2. You’ll get a WHOLE lot of emails from companies about “whipping something up”—

Worse than the aforementioned example are the companies that want you to make things and/or promote them for free or very little in exchange. They’re also usually the most persistent. Don’t get me wrong, there are awesome brands that are a dream to work with, and I’m all about a good bartering system when needed, but I’m talking about the few bad apples that we ALL talk about. They don’t want to pay you for anything, or for supplies, but they were hoping you could just “whip up” this idea they created out of nowhere for them as if you don’t sleep or eat. Or more importantly, have bills. And lastly, they definitely don’t want to you be well-versed enough on the blogging ropes to know you’re worth more than that.

3. You become overly concerned with your hands—

Once upon a time if I had had scarce blobs of fingernail polish that loosely resembled The Rorschach test left on each finger,  I might’ve looked the other way for a few more days. Now it turns out that having jacked up claws is very distracting for people trying to figure out what your fingers are actually doing in order to recreate a DIY. Not that I pride myself on being the girl that had spray paint or liquid gold leaf ground into her hands for long periods of time or anything, but I at least did like being able to get away with it as a low priority when I could. Not to mention you also become really jealous of people with naturally pretty hands when yours are veiny and mostly knuckles, but I’m not bitter or anything. My case in point below..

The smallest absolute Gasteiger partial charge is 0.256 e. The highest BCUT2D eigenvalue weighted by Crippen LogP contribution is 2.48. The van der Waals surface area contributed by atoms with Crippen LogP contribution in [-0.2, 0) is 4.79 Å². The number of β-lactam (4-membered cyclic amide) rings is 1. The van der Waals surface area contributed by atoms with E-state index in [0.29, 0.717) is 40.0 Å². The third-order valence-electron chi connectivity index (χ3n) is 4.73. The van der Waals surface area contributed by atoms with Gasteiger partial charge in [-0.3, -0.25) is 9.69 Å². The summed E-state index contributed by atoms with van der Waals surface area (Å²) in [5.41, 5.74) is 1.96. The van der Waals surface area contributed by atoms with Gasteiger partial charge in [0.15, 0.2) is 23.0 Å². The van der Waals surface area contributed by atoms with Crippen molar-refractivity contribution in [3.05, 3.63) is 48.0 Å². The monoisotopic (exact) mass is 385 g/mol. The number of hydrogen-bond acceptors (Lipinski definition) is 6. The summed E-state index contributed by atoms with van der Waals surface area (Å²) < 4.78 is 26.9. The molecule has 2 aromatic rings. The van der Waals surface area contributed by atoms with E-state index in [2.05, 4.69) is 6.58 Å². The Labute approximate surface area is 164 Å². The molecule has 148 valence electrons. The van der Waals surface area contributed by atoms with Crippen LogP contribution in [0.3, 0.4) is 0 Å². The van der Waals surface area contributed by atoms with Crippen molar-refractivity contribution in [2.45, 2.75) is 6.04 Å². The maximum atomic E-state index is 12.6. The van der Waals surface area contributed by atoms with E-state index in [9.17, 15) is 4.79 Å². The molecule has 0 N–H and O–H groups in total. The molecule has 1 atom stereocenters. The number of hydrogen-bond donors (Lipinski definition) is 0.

10 Secret Things About Being a DIY blogger you probably didn't know - sugar and cloth - ashley rose